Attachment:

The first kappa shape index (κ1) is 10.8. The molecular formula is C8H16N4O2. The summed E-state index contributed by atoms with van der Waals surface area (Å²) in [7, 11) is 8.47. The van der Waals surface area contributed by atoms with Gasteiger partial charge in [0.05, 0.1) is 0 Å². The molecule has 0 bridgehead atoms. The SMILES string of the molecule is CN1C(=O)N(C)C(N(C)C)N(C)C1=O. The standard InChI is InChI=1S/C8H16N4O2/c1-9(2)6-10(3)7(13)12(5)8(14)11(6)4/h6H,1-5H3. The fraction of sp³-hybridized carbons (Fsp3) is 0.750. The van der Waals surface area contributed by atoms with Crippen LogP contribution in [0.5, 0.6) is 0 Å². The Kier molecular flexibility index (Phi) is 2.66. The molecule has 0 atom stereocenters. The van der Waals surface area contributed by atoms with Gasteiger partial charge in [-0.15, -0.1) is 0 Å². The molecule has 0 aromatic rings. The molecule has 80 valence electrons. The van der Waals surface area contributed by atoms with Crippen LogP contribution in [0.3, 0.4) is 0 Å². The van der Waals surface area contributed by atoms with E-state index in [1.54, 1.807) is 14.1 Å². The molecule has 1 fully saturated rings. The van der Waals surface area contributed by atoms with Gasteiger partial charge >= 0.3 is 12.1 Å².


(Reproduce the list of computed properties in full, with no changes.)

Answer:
The first kappa shape index (κ1) is 10.8. The molecular formula is C8H16N4O2. The summed E-state index contributed by atoms with van der Waals surface area (Å²) in [7, 11) is 8.47. The van der Waals surface area contributed by atoms with Gasteiger partial charge in [0.05, 0.1) is 0 Å². The molecule has 0 bridgehead atoms. The SMILES string of the molecule is CN1C(=O)N(C)C(N(C)C)N(C)C1=O. The standard InChI is InChI=1S/C8H16N4O2/c1-9(2)6-10(3)7(13)12(5)8(14)11(6)4/h6H,1-5H3. The fraction of sp³-hybridized carbons (Fsp3) is 0.750. The van der Waals surface area contributed by atoms with Crippen LogP contribution in [0.5, 0.6) is 0 Å². The Kier molecular flexibility index (Phi) is 2.66. The molecule has 0 atom stereocenters. The van der Waals surface area contributed by atoms with Gasteiger partial charge in [-0.15, -0.1) is 0 Å². The molecule has 0 aromatic rings. The molecule has 80 valence electrons. The van der Waals surface area contributed by atoms with Crippen LogP contribution in [0.3, 0.4) is 0 Å². The van der Waals surface area contributed by atoms with E-state index in [1.54, 1.807) is 14.1 Å². The molecule has 1 fully saturated rings. The van der Waals surface area contributed by atoms with Gasteiger partial charge >= 0.3 is 12.1 Å².